I get frustrated with those who talk about “naturalism”, the “supernatural”, “materialism”, etc., without defining their terms. And this goes for both the supporters and opponents of science. Why talk about “methodological materialism” and “metaphysical materialism” if you don’t, first, make clear what you mean by this.
“Once again, the point needs to be made that we don’t have clear, agreed, definitions of the words “natural” and “supernatural”. This is not a surprising fact. These are ordinary English words, used on a daily basis in informal discourse. We know that the words used in this way, in ordinary language, are typically quite fuzzy.”
“Discussion of whether science can investigate “the supernatural” often seems to involve one party or another to the discussion assuming that “supernatural” has a clear meaning, when it simply doesn’t. There are various phenomena that are commonly called “supernatural”, but it’s not really clear what they have in common.”
“Perhaps some clear definition of “physicality” or “body” can be given, and people who call themselves “naturalists” can claim to be rejecting the “supernatural” when they reject the existence of minds that are totally without any physicality or embodiment. However, it would be unusual to find anyone who believes in the existence of such “supernatural” minds while claiming that they have no power to influence the physical world in ways that can be sensed. If a “supernatural” mind has the power to interact with the physical world, then we can study it. We can’t study its physical substance, of course, if it has no physical substance, but we can study its powers, its behaviour, perhaps its motivations. Its non-physicality may limit the conclusions we can draw about it, but as long as enough is asserted about what it does we can certainly study whether there is evidence for or against the claim that it exists.
Thus, on one definition of “the supernatural”, it is not beyond science to examine any claims at all about the supernatural.”
“When we say that science deals with the “natural”, while religion deals with the “supernatural” we need to define our terms (reasonably) clearly, then use them consistently. If we define the “natural” so that it means “everything” then it will turn out to be the case that science can deal with whatever turns out to exist, but that tells us nothing about what sorts of things actually do exist. It leaves open the question of whether gods and ghosts exist, for example. If they do, then it suggests that science can deal with them.Whenever we debate what can be investigated by science, whether science and religion are compatible, whether the existence of entities typically referred to by religions (such as gods) can be studied scientifically, and whether those things exist at all, it would be helpful if we made a conscientious effort to use the various terms consistently and to take note of how others define their terms if they bother to do so. This is difficult to do – language is slippery, and a point comes where it is too demanding to cross every single “t” and dot every single “i”. Nonetheless, it is not playing games. It is important that we do this to avoid trapping ourselves in prisons of words, drawing conclusions that are not justified by the facts. It would also help us avoid a lot of distracting emotional attacks that merely make the debate more difficult to keep under control.”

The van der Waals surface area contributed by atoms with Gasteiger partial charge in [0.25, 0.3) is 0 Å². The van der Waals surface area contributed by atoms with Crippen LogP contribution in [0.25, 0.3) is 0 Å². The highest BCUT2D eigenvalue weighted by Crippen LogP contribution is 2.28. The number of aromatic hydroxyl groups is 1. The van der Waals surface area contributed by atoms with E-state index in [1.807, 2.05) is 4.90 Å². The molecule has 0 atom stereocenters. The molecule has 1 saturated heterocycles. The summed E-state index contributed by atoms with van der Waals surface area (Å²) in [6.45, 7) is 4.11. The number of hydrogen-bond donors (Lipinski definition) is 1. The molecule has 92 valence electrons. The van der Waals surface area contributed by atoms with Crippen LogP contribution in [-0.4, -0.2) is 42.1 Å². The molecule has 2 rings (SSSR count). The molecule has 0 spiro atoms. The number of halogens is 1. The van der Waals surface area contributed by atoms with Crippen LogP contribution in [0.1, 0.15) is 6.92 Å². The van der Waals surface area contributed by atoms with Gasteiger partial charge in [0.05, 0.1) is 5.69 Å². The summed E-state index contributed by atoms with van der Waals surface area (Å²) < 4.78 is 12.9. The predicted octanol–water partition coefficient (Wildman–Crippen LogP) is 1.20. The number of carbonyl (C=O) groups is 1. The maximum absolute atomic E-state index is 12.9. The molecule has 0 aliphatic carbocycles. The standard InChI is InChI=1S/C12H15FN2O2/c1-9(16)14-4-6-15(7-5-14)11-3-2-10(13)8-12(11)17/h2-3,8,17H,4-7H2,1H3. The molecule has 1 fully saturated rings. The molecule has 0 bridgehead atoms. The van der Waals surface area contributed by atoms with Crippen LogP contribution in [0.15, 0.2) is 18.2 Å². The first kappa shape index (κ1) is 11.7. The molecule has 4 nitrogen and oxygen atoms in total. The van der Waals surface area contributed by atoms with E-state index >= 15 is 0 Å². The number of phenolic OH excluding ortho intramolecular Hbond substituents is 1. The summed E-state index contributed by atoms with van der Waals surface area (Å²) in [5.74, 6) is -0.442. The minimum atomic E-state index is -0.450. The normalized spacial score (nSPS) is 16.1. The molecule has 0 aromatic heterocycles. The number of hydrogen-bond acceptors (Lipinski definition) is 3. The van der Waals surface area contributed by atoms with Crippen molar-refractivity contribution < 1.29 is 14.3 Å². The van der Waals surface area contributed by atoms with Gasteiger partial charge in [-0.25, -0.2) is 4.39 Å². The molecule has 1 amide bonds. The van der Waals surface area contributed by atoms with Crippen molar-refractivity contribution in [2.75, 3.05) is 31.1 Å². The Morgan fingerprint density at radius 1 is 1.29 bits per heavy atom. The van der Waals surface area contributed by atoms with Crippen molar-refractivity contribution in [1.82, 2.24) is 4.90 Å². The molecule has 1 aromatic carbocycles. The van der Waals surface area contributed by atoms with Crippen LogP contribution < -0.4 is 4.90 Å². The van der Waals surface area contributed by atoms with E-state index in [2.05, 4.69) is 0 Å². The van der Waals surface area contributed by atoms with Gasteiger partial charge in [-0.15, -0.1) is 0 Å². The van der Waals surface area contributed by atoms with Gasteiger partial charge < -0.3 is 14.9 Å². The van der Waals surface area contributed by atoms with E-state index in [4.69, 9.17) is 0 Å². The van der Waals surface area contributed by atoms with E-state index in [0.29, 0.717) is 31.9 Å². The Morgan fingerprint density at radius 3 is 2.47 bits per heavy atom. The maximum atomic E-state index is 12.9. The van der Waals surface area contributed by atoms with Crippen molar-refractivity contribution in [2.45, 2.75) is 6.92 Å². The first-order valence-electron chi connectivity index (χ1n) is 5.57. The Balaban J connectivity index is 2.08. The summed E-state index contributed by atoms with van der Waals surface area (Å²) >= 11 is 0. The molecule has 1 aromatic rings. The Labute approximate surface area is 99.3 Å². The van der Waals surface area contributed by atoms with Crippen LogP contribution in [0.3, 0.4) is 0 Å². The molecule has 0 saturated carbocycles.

The article is quite helpful – worth reading.